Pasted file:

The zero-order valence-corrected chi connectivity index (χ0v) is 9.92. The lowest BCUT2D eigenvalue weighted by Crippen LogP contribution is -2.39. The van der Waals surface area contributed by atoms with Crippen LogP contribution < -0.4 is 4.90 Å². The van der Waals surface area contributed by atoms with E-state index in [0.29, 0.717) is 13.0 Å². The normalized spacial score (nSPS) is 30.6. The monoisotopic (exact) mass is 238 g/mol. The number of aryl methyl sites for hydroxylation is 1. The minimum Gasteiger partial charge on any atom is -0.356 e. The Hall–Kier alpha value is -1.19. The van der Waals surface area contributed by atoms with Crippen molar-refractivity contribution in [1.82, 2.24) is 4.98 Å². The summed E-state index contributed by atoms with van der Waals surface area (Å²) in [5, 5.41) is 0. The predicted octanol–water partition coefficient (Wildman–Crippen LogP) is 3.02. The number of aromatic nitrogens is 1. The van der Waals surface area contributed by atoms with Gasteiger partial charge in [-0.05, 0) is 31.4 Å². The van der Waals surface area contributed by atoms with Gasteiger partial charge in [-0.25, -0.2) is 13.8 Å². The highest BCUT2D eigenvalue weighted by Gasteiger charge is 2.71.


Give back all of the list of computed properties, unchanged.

The zero-order valence-corrected chi connectivity index (χ0v) is 9.92. The lowest BCUT2D eigenvalue weighted by Crippen LogP contribution is -2.39. The van der Waals surface area contributed by atoms with Crippen LogP contribution < -0.4 is 4.90 Å². The van der Waals surface area contributed by atoms with E-state index in [0.29, 0.717) is 13.0 Å². The normalized spacial score (nSPS) is 30.6. The monoisotopic (exact) mass is 238 g/mol. The number of aryl methyl sites for hydroxylation is 1. The minimum Gasteiger partial charge on any atom is -0.356 e. The Hall–Kier alpha value is -1.19. The van der Waals surface area contributed by atoms with Crippen molar-refractivity contribution in [1.82, 2.24) is 4.98 Å². The summed E-state index contributed by atoms with van der Waals surface area (Å²) in [5, 5.41) is 0. The predicted octanol–water partition coefficient (Wildman–Crippen LogP) is 3.02. The number of aromatic nitrogens is 1. The van der Waals surface area contributed by atoms with Gasteiger partial charge in [-0.05, 0) is 31.4 Å². The van der Waals surface area contributed by atoms with Gasteiger partial charge in [-0.25, -0.2) is 13.8 Å². The highest BCUT2D eigenvalue weighted by Gasteiger charge is 2.71.